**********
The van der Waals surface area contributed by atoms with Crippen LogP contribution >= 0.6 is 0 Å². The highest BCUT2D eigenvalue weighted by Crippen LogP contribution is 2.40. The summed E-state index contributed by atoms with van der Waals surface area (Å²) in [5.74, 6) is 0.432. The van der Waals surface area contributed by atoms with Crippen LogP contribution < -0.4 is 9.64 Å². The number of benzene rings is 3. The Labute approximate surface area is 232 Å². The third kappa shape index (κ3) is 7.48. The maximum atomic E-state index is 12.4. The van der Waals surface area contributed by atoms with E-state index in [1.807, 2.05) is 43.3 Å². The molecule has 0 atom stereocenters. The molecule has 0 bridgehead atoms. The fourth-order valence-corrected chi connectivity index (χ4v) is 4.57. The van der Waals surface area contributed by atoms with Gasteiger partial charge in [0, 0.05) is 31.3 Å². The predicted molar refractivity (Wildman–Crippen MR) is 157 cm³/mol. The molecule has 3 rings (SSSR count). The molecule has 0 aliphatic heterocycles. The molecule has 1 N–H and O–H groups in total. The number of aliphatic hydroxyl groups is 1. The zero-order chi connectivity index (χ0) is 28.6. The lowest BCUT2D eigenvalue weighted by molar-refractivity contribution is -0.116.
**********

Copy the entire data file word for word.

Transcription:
The van der Waals surface area contributed by atoms with Crippen LogP contribution >= 0.6 is 0 Å². The highest BCUT2D eigenvalue weighted by Crippen LogP contribution is 2.40. The summed E-state index contributed by atoms with van der Waals surface area (Å²) in [5.74, 6) is 0.432. The van der Waals surface area contributed by atoms with Crippen LogP contribution < -0.4 is 9.64 Å². The number of benzene rings is 3. The Labute approximate surface area is 232 Å². The third kappa shape index (κ3) is 7.48. The maximum atomic E-state index is 12.4. The van der Waals surface area contributed by atoms with E-state index in [1.807, 2.05) is 43.3 Å². The molecule has 0 atom stereocenters. The molecule has 0 bridgehead atoms. The fourth-order valence-corrected chi connectivity index (χ4v) is 4.57. The van der Waals surface area contributed by atoms with Gasteiger partial charge in [0, 0.05) is 31.3 Å². The predicted molar refractivity (Wildman–Crippen MR) is 157 cm³/mol. The molecule has 3 rings (SSSR count). The molecule has 0 aliphatic heterocycles. The molecule has 1 N–H and O–H groups in total. The number of aliphatic hydroxyl groups is 1. The zero-order chi connectivity index (χ0) is 28.6. The lowest BCUT2D eigenvalue weighted by molar-refractivity contribution is -0.116.